Bad good business

Ethical Financial, one of the UK’s biggest ethical investment advisory firms collapsed in January, leaving investors with losses of around £1m in total. The company, founded in 1989, aimed to “promote awareness and understanding of ethical investment”. It asked clients to invest in the company itself, offering them preference shares, which it said would pay an interest rate of 7-10%. Since these were a direct investment, they were not covered by the Financial Services Compensation scheme. Investors may end up losing their entire capital.

A radical take on shareholder activism

Former stockbroker Max Keiser joins forces with the editor of The Ecologist, Zac Goldsmith, to launch a hedge fund that plans to ‘short’ Coca-Cola’s shares and donate the proceeds to the “victims of Coke’s business model in places like India and Colombia”.

Keiser, founder of Karma Banque, reckons the campaign will reduce shares by a half to $22. And he’s ready to commit as much money as it needs to ‘take down’ Coke.

The hedge fund plans to borrow shares from a broker and sell them at less than their market value. It would then buy them back at less than it sold them for and pocket the difference before handing them back to the broker.

But it’s a risky strategy: the hedge fund would be left open to massive losses if the price of the stock rises.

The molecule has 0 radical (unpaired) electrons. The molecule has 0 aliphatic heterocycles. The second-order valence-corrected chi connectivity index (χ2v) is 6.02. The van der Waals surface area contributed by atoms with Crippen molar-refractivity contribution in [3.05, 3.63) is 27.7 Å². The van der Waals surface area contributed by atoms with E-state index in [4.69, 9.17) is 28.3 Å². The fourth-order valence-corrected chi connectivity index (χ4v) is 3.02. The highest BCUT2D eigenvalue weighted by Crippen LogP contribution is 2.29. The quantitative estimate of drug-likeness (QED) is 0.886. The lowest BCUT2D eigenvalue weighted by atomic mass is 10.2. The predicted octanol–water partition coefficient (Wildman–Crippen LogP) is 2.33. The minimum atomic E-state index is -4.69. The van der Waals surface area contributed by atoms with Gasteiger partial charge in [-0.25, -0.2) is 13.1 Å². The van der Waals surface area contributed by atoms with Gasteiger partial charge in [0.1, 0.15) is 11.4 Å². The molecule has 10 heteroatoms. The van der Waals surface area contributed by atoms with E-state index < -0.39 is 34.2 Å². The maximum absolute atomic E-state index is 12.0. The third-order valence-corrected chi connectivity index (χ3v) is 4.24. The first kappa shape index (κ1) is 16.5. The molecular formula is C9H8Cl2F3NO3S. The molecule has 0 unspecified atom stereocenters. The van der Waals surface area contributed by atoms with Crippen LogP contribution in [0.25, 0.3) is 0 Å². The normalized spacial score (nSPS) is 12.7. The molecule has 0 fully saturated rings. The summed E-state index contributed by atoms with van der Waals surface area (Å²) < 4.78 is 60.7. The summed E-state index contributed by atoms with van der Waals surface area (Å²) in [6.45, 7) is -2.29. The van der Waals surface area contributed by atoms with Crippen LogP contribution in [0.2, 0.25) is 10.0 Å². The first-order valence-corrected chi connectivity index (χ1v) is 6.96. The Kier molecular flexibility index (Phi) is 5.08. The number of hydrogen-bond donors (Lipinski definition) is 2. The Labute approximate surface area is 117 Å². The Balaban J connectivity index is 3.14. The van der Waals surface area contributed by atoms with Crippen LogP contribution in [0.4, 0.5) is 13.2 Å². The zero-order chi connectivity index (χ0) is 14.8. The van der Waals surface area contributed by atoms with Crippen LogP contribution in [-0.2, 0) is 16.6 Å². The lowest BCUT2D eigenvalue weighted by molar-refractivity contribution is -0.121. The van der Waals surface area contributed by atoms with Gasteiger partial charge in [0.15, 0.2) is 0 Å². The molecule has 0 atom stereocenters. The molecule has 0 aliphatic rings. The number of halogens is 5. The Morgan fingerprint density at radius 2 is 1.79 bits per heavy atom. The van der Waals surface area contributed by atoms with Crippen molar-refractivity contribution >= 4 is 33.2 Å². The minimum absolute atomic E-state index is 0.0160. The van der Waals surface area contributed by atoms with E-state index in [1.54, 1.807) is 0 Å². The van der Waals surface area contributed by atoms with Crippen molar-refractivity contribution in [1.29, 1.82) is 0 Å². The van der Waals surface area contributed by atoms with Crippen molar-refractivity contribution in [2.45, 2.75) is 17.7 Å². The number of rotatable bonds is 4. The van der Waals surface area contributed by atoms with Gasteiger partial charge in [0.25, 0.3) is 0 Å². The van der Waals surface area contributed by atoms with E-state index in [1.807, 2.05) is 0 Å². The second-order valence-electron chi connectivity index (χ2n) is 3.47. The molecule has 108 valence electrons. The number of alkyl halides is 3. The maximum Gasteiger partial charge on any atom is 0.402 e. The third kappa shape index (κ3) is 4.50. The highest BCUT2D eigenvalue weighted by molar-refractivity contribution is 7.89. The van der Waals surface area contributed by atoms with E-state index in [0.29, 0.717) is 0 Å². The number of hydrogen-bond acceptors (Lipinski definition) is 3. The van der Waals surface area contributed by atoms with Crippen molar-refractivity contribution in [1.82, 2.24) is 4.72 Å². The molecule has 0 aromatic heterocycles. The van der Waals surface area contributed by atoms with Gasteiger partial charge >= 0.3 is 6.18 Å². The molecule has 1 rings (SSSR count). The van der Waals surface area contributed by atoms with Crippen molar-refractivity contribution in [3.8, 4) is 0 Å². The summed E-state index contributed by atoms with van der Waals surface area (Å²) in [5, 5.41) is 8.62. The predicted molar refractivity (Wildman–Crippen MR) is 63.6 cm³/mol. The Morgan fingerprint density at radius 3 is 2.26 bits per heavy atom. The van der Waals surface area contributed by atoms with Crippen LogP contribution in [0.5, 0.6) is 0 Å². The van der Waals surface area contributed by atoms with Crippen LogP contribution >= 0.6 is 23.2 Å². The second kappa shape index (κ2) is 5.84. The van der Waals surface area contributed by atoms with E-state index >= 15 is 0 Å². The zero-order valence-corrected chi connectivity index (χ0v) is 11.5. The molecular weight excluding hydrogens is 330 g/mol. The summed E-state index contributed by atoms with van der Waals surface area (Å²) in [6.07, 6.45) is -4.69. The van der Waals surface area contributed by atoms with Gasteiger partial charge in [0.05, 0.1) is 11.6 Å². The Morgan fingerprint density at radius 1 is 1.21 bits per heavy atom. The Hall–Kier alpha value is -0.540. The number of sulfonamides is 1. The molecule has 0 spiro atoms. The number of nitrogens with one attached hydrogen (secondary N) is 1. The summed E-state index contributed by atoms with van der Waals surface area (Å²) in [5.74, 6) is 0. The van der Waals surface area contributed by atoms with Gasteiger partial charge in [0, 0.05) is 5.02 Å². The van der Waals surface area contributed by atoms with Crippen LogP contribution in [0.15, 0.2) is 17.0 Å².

Contacted for a response, Coca-Cola’s press office in Atlanta did not return Briefing’s calls. Contact (

Editorial Comment

Socially responsible investment analysts do not generally suffer from a lack data and information on a wide range of social, environmental and ethical (SEE) issues. In addition to their own extensive in-house research material, they are generally spoilt for choice as they sift through the numerous surveys, indices and rankings published almost weekly. The Global 100 survey, launched with much fanfare at the World Economic Forum, provided one of the latest examples.

The survey identified actual initiatives companies have made to become more sustainable: BP is singled out for its participation in emissions trading schemes, development of a solar power business and a shift towards natural gas from oil; Toyota is identified for its commitment to environmental management, with particular emphasis on its hybrid Prius model, the fastest selling car in the US last year.

All well and good. But, how can companies such as BP, whose business essentially involves pumping out a finite resource, and British Airways, whose business is essentially burning that finite resource, be members of any sustainability ranking?

Certainly this question hinges on one’s definition of ‘sustainability’. But Global 100 provides very little evidence of a rigorous methodology. And Innovest, who supplied the research for the survey, wants to keep it under wraps.

Surveys such as Global 100 are guilty of ‘showboating’ companies that are ‘good’, and as such are generally unhelpful in convincing a predominantly distrustful financial world of the merits of SRI. In stark contrast, AccountAbility and the World Economic Forum’s report Mainstreaming Responsible Investment makes a very good case for rigorous reporting of SEE issues, so that the real owners of capital – you and me through our pension schemes and investments – are properly represented by institutional investors. By introducing a thorough approach to responsible investing, AccountAbility hopes to propel it from the boutique to the mainstream financial community.

class=”footer”>Corporate Citizenship Briefing, issue no: 80 – March, 2005